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Blood alcohol concentration

blood alcohol concentration (GB)

Designation (BAK) for the amount of alcohol contained in venous blood, expressed in milligrams per gram or per thousand (1 per thousand = 1 g alcohol in 1 kg blood or 1 mg/g). It is measured in serum (blood without blood cells and coagulation factors) and converted to blood content. The enzyme ADH (alcohol dehydrogenase) is used to determine the blood alcohol content. In 1922, the Swedish chemist Prof. Erik Widmark (1889-1945) developed the "Widmark's formula", named after him, for the determination of BAK. In addition to Widmark's formula, there are other calculation methods (Seidel, Ullrich, Watson), also named after the "inventors", which take into account body weight and sex as well as body length and age. The Widmark formula is used as a basis for electronic BAK determination devices.

Using Widmark's formula, the blood alcohol content can be calculated with an accuracy of plus/minus 0.1 per thousand: c = A / (r * G)

  • c: blood alcohol content in per mille
  • A: alcohol ingested in grams
  • r: Distribution factor in the body (water in the body) = 0.7 for men and 0.6 for women
  • G: body weight in kilograms

Since alcohol is only water-soluble, it is not distributed in the bones and fatty tissue, so this body mass is not available. The factor is lower for women, as they have a higher body fat percentage on average. Men should also assume a correspondingly lower weight G if they are overweight, as body fat is not conducive to either distribution or alcohol reduction.

Amount of alcohol absorbed in grams = V * e * p
To calculate the mass of alcohol (A) in a liquid (beer, wine, spirits), the volume (V) of the beverage measured in decilitres must be multiplied by the alcoholic strength by volume (e) and the density (specific gravity) of alcohol (p = 0,8 kg/l or 0,08 g/cl). For a litre of wine (100 cl) of 12 % vol. alcoholic strength by volume, the 12 cl of alcohol present in this case corresponds to a weight of 96 g. Three glasses of cognac of 4 cl each give 12 cl of cognac (slightly less than "one eighth"), which, at 40% vol. of alcohol, gives 4.8 cl of alcohol weighing 38.4 g. To calculate the blood alcohol concentration, therefore, the quantity of the drink in cl must be multiplied by the alcohol content in vol% and then by 0.08. Two calculation examples:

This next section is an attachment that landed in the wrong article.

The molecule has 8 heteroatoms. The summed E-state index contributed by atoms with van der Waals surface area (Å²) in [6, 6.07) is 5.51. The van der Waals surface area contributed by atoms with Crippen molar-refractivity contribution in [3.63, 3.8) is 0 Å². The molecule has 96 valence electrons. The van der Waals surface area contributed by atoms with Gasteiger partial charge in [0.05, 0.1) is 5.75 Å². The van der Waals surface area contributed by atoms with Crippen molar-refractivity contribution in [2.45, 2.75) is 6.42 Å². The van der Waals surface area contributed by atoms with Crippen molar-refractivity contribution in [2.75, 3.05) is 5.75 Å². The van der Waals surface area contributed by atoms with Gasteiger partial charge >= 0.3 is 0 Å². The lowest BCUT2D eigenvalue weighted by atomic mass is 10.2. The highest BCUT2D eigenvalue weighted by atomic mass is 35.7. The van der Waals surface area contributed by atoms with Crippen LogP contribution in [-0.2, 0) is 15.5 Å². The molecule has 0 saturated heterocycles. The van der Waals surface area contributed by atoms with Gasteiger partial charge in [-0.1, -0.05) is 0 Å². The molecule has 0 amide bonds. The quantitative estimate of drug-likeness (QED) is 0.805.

A man with 85 kg and a woman with 70 kg enjoy three eighths of wine each (0.375 l = 37.5 cl) with 12% vol alcohol content: 37.5 * 12 * 0.08 = 36 g alcohol

reduced body weight = body weight in kg * distribution factor:
Man with 85 kg: 0.7 * 85 = 59.5 kg
Woman with 70 kg: 0.6 * 70 = 42.0 kg

Alcohol level = alcohol / reduced body weight
Man 36 g / 59.5 kg = 0.60‰ - best assumption 0.38‰
Woman 36 g / 42.0 kg = 0.86‰ - best guess 0.59‰

Any alcohol degradation is not taken into account in the first value. Neither does the fact that 10% and 30% (on average 20%) can be deducted from the quantity, as the alcohol is not completely absorbed by the body. Assuming these 20% as well as a reduction of 0.1‰ each, the "best assumption" results.

The alcohol consumed passes from the stomach (20%) and small intestine (80%) first into the bloodstream and then into body tissue (absorption). The distribution depends on the amount of blood (approx. 5 to 7l) and the body size or body surface area, the more extensive, the better the alcohol is distributed. However, as already mentioned, fatty tissue cannot absorb alcohol. This is why alcohol is distributed more in a tall, lean person and there is relatively less alcohol concentration in the blood compared to a small, fat person. The absorption process is relatively slow and, depending on the stomach contents, is not completed until one to two hours after the end of drinking. This amount is also known as residual alcohol.

The liver is the only organ that can break down the alcohol up to 90%, the rest is excreted via the kidneys with urine or sweat. The organ begins to break down alcohol at the earliest 15 minutes "after the first sip" and continues to do so in a linear fashion, independently of further consumption. The more someone is accustomed to alcohol, the higher the elimination rate. The human body breaks down 0.1 to 0.2‰ per hour. A thumb formula: Half a liter of beer (5% vol) or an eighth of wine (12% vol) with ~12 mg alcohol each will be eliminated in one to two hours. A faster breakdown of the residual alcohol is not possible through coffee consumption, increased exercise or sleep. See further information under Health.

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